North Dakota’s Governor Doug Burgum has rejected a proposed online gaming addendum by five tribal nations after he submitted the final drafts of a tribal-state gaming legislation.
With the current tribal gaming compacts set to expire early 2023, and after months of negotiations between state officials and five tribal nations, the final drafts have now been submitted to legislative management, 17 legislators that includes the majority and minority leaders of both the house and the senate, as well as legal staff.
“These negotiated compacts address a number of longstanding issues between the state and tribes by cutting through red tape and streamlining regulation of tribal gaming for the benefit of both parties,” Burgum said.
From the date of submission, legislative management now has 21 days to review the compacts, after which the governor and each tribe may sign once given the green light.
The US Department of the Interior then has 45 days to approve or reject the signed compacts. If the interior takes no action within those 45 days, the compacts automatically go into effect.
Changes made within the compact are said to include the elimination of unnecessary duplication of regulation, cleaning up a number of ‘other regulatory and definition issues’ and allowing class III casino-style gaming and online sports betting, including mobile gaming, within the physical boundaries of the reservations.
An addendum proposed by the tribes to offer those types of gaming outside the reservations was not included in the final draft. Language was included in the compacts to allow the tribes to offer such gaming off the reservations if authorised by state and federal law.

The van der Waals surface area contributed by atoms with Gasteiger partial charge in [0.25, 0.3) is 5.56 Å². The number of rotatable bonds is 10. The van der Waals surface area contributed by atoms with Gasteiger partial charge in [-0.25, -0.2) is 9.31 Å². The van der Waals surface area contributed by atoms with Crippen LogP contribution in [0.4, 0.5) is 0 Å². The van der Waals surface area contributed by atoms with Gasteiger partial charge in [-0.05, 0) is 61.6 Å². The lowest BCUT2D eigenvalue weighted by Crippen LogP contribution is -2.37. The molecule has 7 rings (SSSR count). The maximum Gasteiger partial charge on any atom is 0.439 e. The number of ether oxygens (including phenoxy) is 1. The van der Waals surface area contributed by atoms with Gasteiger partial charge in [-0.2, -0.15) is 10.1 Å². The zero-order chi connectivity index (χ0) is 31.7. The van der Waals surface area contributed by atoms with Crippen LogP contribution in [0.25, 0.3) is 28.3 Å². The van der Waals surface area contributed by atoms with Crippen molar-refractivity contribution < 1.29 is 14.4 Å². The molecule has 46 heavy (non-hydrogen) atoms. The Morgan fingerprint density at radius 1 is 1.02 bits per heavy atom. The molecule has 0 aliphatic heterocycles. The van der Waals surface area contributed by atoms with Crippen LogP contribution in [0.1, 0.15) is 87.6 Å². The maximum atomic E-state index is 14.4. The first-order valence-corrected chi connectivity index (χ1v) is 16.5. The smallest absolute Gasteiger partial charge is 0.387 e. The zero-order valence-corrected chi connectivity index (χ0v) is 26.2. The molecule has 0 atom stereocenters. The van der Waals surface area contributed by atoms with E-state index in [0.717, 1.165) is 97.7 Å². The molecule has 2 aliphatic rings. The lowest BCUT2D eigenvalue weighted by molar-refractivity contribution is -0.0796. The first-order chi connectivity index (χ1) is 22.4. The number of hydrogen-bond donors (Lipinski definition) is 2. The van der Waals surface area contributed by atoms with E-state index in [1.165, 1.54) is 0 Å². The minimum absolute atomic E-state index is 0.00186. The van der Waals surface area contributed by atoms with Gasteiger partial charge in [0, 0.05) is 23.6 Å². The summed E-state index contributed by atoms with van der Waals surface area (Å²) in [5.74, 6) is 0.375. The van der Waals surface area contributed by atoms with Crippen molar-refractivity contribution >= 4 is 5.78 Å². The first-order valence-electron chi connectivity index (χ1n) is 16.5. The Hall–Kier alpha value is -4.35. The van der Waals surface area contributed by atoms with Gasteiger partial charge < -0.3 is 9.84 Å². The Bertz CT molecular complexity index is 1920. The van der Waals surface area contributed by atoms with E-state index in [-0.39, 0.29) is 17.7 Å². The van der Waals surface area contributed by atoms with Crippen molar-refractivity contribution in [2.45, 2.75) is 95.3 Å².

On the above point, Burgum noted: “While we understand and appreciate the desire by some of the tribes to extend online gaming beyond their reservation boundaries, a clear legal path does not exist for the governor to grant such a broad expansion of gaming in the compact.
“We plan to work with the legislature to bring all parties to the table and take a comprehensive look at gaming during the upcoming 2023 session, including sports betting, e-tabs and other gaming.”
Since electronic pull tabs were authorised during the 2017 legislative session, the number of e-tab machines in North Dakota has increased to approximately 4,500 devices at 800 sites – surpassing the roughly 3,300 class III slot machines located at tribal casinos in North Dakota.
If approved by all the aforementioned involved, additional changes to the compacts will see the legal age for gambling on the reservation lowered from 21 to 19 years-of-age. However, an exception will remain in place for those with military ID, who will be eligible to gamble at the age of 18.
Furthermore, tribes will be allowed to accept credit and debit cards for any purpose. This is set to include account wagering and cashless gaming.
The tribes will also agree to allow the state to conduct one annual casino inspection at the former’s expense, with any additional inspections paid for by the state. Moreover, casinos will remain subject to regular federal inspections and audits, as well as submitting quarterly reports to the state of North Dakota.
Delving into responsible gambling measures on the reservation, the compact states that each tribe will provide flexibility in administering gambling addiction treatment, education and prevention services that are supported through contributions of $25,000 per year, for a total of $125,000 annually.